Ubirr lies in Kakadu National Park in Arnhem Land, in the Northern Territory of Australia. Kakadu encompasses nearly 5 million acres of land, most of which is inaccessible by car. Darwin, the closest city of any size, is a 12-hour drive from Ubirr. Ubirr first appears to be a rather chaotic collection of rock art. Australian Aborigines have been painting and repainting the walls of Ubirr for thousands of years. In fact, Aborigines can boast the longest continually practiced artistic tradition in the world. Tribes of Aboriginal hunters and gatherers established the site over 20,000 years ago for its desirable location. The site was central to a large variety of plant and animal resources from the East Alligator River, the Nadab floodplain, marshes, nearby woods, and the surrounding rocky outcrops, making the area very valuable. The rock art at Ubirr and other sites in the area has been divided into three distinct periods based on the content of the pictures and the styles in which they were painted: Pre-Estuarine (ca. 40000-6000 BC), Estuarine (ca. 6000 BC-500 AD), and Fresh Water (500 AD to the present).
The rock art at Ubirr was created using a variety of materials and methods. While red ochre was the most prominently used pigment, there are also yellow, white, and brown paintings. In the more recent recorded past, Aborigines created the paintings using brushes made from feathers, bark, or chewing the ends of sticks. It is assumed these same techniques were used in the more distant past as well.
Scholars have identified 11 main art styles at Ubirr, spread across the three time periods. During the Pre-Estuarine period, the climate was drier and the sea level lower. Art at this time consisted of large naturalistic humans and animals, object prints, which are hands or other objects dipped in paint and pressed on the rock surface, dynamic figures, simple figures, and yam figures. Dynamic figures are small, detailed drawings of humans and animals. The human figures are generally animated, involved in some activity. Simple figures are stylized images drawn with a single thick line. Many are shown with boomerangs. The yam figures are human or animal forms blended with wild yams. The yam is usually the head of the figure.
The Estuarine Period began when flooding filled river valleys and created mangrove swamps. Crocodiles, barramundi, and catfish first appear in the landscape and in the rock art during this period. Beeswax art also first makes an appearance. Beeswax was applied to the rock walls to create simple designs and human figures. The x-ray descriptive style portrays both the external and internal structure of humans, animals, or inanimate objects.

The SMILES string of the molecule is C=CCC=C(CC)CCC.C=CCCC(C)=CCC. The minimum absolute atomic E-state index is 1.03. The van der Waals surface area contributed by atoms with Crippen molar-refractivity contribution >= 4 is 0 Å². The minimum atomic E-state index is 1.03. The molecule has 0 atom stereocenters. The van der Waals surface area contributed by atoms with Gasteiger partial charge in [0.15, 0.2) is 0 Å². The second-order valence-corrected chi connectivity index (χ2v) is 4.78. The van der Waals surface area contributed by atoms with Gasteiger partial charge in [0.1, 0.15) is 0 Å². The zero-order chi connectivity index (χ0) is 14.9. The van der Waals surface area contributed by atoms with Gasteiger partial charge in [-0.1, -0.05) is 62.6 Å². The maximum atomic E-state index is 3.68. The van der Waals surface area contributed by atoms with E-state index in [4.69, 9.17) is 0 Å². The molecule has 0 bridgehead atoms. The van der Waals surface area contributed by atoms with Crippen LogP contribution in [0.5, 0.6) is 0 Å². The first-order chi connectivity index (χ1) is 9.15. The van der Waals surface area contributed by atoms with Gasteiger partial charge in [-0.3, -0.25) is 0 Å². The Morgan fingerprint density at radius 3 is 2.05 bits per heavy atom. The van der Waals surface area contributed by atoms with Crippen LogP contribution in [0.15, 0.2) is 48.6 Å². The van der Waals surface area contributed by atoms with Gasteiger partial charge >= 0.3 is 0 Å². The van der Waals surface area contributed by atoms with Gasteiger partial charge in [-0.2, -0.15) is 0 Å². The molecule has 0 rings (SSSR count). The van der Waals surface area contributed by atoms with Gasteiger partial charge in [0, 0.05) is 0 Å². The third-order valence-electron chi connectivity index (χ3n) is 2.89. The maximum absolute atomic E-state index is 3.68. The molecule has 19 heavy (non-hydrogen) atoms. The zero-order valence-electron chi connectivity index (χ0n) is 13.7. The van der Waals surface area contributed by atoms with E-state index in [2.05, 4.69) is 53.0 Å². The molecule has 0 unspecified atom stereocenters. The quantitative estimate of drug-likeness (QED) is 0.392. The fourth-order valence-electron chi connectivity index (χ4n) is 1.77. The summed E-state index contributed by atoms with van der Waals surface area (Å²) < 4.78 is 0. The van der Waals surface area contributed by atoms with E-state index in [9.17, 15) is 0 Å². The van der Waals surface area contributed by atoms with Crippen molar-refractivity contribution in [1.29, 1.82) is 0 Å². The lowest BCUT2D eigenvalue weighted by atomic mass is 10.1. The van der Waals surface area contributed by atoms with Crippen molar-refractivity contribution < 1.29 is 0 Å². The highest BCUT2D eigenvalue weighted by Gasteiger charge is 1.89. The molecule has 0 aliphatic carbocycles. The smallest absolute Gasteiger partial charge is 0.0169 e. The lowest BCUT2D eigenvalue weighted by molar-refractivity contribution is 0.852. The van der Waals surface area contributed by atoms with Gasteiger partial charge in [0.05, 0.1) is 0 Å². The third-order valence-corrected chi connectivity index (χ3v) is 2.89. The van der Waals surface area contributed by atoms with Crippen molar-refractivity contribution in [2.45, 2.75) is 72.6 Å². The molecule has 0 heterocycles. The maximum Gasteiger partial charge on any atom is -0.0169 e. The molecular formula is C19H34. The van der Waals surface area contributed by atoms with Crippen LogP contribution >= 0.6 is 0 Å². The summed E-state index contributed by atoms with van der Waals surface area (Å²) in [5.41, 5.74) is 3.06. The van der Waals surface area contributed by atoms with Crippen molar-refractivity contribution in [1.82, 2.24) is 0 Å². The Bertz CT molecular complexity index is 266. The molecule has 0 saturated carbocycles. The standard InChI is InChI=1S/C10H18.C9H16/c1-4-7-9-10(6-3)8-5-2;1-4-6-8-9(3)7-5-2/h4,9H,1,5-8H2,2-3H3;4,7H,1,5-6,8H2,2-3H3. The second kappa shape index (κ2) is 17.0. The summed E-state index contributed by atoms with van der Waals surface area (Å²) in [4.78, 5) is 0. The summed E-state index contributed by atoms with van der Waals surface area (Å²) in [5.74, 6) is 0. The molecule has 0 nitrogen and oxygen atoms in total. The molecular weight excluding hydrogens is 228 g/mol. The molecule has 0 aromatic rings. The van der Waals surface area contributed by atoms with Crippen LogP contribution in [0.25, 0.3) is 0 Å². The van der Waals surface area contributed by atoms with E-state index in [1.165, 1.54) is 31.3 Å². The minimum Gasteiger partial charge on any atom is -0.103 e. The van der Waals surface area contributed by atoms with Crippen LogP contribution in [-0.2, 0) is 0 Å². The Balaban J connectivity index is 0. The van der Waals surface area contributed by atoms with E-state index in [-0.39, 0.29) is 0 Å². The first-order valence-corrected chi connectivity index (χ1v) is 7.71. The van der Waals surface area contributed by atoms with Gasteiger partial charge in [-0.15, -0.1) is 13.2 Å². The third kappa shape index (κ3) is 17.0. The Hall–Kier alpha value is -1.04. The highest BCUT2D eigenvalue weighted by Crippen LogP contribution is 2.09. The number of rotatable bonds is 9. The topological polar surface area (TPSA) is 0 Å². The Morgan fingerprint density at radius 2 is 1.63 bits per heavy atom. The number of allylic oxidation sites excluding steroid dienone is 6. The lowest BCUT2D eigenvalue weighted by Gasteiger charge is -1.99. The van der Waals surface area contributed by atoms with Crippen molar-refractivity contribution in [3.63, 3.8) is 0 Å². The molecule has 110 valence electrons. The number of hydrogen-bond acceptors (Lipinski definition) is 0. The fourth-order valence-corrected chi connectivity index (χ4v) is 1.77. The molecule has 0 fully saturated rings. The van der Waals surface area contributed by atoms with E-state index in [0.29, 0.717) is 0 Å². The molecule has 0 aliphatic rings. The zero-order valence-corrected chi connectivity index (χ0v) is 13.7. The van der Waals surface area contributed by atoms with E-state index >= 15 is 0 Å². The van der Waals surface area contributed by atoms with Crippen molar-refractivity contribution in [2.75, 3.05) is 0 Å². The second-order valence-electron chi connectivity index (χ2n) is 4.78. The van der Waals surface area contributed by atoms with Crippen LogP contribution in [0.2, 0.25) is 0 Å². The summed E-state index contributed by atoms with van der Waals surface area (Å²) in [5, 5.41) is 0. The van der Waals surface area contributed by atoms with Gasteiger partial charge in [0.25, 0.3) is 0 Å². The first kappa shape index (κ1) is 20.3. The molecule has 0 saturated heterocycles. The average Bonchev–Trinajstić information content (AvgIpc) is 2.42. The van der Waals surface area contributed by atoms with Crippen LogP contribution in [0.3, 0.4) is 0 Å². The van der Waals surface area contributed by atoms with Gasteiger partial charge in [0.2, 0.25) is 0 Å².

During the Fresh Water Period, freshwater billabongs and swamps replaced saltwater systems. The paintings reflect new resources attracted to the area. Waterlillies, geese, and human figures carrying goose feather objects or goose spears were depicted. There are two styles of Fresh Water art: contact art and x-ray decorative style. The x-ray decorative style evolved from the earlier x-ray descriptive style. Some artists appear to have lost interest in the detail of internal organs and simply divided the figures they painted decoratively. Contemporary artists use both forms of x-ray art. Contact art records the initial contact of the natives with outsiders, both Chinese and European.
There are three main art sites at Ubirr: the Main Gallery, the Namarrgarn Sisters, and the Rainbow Serpent. The Main Gallery is a large rock overhang where family groups made camp for thousands of years. Figures were regularly painted on the back wall of the shelter. The Namarrgarn Sisters at Ubirr are represented as crocodiles and the illustrations tell a story shared with children to explain what crocodiles are and why they are dangerous. This story is part of a longer cycle of stories learned over a lifetime. An individual is told additional stories as he or she passes through the stages of life, and may one day be given the responsibility of passing the stories on to others. The Rainbow Serpents are powerful ancestors from the Creation period. They are among the oldest artistic symbols used and can be found throughout the world even though their stories vary according to the environment, social, and cultural traditions of the location. In Kakadu, the Rainbow Serpent is described as an all powerful, ever-present “boss lady” who rests in quiet waterways. Rainbow serpents at Ubirr are almost always portrayed as females who are associated with water, will eat anything but flying foxes, and hate loud noises. When disturbed, they may cause a flood or an earthquake.
The rock art at Ubirr illustrates stories traditionally passed down through the generations to teach the young members of the tribe the “laws,” or moral and ethical codes of their culture. Sadly, many Aboriginal tribes and languages no longer exist, so the stories associated with much of the art are lost to us forever.
- Finley, C. (1999). Aboriginal art of Australia: Exploring cultural traditions. Minneapolis, MN: Lerner Publishing Group.
- Gibbs, W. W. (2004). In the land of the dreamtime. Scientific American, 290,108-110.
- Lawrence, D. (2000). Kakadu: The making of a national park. Melbourne, Australia: Melbourne University Publishing.